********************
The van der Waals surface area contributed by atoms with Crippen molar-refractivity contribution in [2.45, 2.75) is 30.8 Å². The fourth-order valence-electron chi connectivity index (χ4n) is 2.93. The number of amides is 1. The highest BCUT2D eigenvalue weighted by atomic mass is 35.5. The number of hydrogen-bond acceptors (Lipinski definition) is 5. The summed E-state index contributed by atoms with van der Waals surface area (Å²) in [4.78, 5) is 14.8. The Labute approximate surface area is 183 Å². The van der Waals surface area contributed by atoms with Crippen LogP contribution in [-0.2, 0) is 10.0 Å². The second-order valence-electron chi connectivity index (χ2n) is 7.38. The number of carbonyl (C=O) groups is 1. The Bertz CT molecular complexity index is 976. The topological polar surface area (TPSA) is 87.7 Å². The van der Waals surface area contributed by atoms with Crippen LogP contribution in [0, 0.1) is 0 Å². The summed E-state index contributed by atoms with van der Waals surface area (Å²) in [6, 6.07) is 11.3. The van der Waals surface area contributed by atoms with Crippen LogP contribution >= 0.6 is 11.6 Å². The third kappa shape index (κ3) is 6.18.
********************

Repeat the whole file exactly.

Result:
The van der Waals surface area contributed by atoms with Crippen molar-refractivity contribution in [2.45, 2.75) is 30.8 Å². The fourth-order valence-electron chi connectivity index (χ4n) is 2.93. The number of amides is 1. The highest BCUT2D eigenvalue weighted by atomic mass is 35.5. The number of hydrogen-bond acceptors (Lipinski definition) is 5. The summed E-state index contributed by atoms with van der Waals surface area (Å²) in [4.78, 5) is 14.8. The Labute approximate surface area is 183 Å². The van der Waals surface area contributed by atoms with Crippen LogP contribution in [-0.2, 0) is 10.0 Å². The second-order valence-electron chi connectivity index (χ2n) is 7.38. The number of carbonyl (C=O) groups is 1. The Bertz CT molecular complexity index is 976. The topological polar surface area (TPSA) is 87.7 Å². The van der Waals surface area contributed by atoms with Crippen LogP contribution in [0, 0.1) is 0 Å². The summed E-state index contributed by atoms with van der Waals surface area (Å²) in [6, 6.07) is 11.3. The van der Waals surface area contributed by atoms with Crippen LogP contribution >= 0.6 is 11.6 Å². The third kappa shape index (κ3) is 6.18.